“The greatness of a nation can be judged by the way its animals are treated.” ~ Mahatma Gandhi
Interesting Thanksgiving and Turkey Trivia
Turkey flesh is low in fat and high in protein value and contains more protein per gram than even chicken or beef.
A still young America had pushed for a ‘national day of prayer’ since the days of Thomas Jefferson, but he felt it was the government’s place only to ‘recommend and not prescribe’ such an overtly religious activity.
The Wild Turkey was almost America’s national bird. It lost over the Bald Eagle by only one senatorial vote.
It wasn’t until Abraham Lincoln’s 1863 proclamation following a long civil war that the precedent for a ‘national day of Thanksgiving’ was set for the last Thursday of November of every year.
Black Friday — the day after Thanksgiving — was created by retailers for the sole purpose of boosting consumerism for the impending Christmas holiday season in America.
Wild turkeys can fly short distances up to 55 mph and can run up to 20 mph.
There is no documented proof that the first Thanksgiving featured a wild turkey in its meal. It’s more likely the natives and colonists consumed lobster, a goose or swan, and/or deer with locally grown seasonal fruits (squash, berries, potatoes).
Turkeys — like us — can see in color. They have excellent vision and are difficult to hunt in the wild given their excellent senses and evasion methods.
Disturbing Trends, Thanksgiving Today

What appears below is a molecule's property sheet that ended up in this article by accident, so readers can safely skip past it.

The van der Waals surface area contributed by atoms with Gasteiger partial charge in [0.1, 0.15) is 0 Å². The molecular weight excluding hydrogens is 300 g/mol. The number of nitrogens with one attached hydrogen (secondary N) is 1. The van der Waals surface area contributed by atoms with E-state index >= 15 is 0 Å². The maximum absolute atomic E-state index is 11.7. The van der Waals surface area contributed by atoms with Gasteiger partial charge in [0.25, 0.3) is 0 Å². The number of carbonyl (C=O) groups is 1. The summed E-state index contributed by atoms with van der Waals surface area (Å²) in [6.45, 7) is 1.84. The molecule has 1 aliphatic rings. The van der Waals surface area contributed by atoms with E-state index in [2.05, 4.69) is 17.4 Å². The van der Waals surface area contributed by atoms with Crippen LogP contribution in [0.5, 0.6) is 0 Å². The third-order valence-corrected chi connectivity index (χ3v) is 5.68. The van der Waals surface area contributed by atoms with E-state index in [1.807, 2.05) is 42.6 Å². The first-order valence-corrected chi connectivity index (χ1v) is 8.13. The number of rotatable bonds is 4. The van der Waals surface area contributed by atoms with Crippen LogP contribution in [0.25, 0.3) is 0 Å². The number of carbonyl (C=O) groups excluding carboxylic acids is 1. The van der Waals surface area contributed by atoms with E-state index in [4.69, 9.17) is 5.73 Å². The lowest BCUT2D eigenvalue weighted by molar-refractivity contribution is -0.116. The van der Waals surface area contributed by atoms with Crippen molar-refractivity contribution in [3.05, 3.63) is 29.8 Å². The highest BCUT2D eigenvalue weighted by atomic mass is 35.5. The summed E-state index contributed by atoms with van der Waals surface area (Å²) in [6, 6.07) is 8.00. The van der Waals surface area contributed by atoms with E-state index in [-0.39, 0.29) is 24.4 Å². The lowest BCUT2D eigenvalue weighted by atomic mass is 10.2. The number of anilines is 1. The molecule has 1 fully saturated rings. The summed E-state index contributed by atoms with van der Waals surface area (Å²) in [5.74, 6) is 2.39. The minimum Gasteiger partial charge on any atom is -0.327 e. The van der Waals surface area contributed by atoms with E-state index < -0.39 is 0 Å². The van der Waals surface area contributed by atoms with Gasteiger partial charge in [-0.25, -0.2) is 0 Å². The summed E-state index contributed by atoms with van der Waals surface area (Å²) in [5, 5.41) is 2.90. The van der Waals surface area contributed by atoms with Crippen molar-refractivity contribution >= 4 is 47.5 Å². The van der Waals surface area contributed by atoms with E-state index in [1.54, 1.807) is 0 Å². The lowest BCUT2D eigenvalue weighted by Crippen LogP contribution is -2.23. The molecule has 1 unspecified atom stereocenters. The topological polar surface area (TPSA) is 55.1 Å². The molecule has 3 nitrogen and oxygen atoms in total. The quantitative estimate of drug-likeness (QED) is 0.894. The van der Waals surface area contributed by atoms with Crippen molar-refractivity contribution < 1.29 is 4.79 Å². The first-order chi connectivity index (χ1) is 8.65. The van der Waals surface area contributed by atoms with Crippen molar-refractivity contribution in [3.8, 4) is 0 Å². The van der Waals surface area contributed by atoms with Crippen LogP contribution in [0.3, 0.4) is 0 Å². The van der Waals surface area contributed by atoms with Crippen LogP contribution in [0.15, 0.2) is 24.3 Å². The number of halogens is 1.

More than 90% of Americans will eat from a turkey carcass on Thanksgiving Day.
Domesticated turkeys have been genetically modified over the decades to have such large breasts and to grow so quickly in just a few months that they have difficulty even walking.
Factory-grown turkeys are the only poultry that grow sicker with every week they mature.
Americans have increased their per capita intake of turkey by 4 times since the 1960’s, making CAFO (confined animal feeding operations) the most efficient way to ‘grow’ turkeys for the masses.
Turkey poults (baby turkeys) will have the tips of their beaks burned off and the tips of the toes cut off — all without anesthesia — as a standard practice to protect other birds as they grow in confined quarters together.
Minnesota tops other states at 46 million (2012 data) turkeys annually. Somewhere around 50 million turkeys will be consumed on a single day — Thanksgiving.
In 1920, U.S. turkey growers produced one turkey for every 29 persons in America. Around 250 million turkey are raised in America each year — roughly one turkey for every person.
An ‘all natural turkey’ label assures no artificial flavor or flavoring, coloring ingredient, chemical preservative, or any other artificial or synthetic ingredient.’ It says nothing of the breeding, raising, or slaughter methods.
The AHC (American Humane Certified) seal on turkey carcasses sold in grocery stores assures science-based AHC standards for animal care. Although the Humane Methods of Slaughter Act requires that animals be rendered insensible prior to shackling and slaughter, the USDA (government regulation and enforcement agency) does not interpret the law as including turkeys killed for food.
Join us as we have removed the cruel tradition of turkey
as the centerpiece of our Thanksgiving meal.
There are kinder, more compassionate options out there.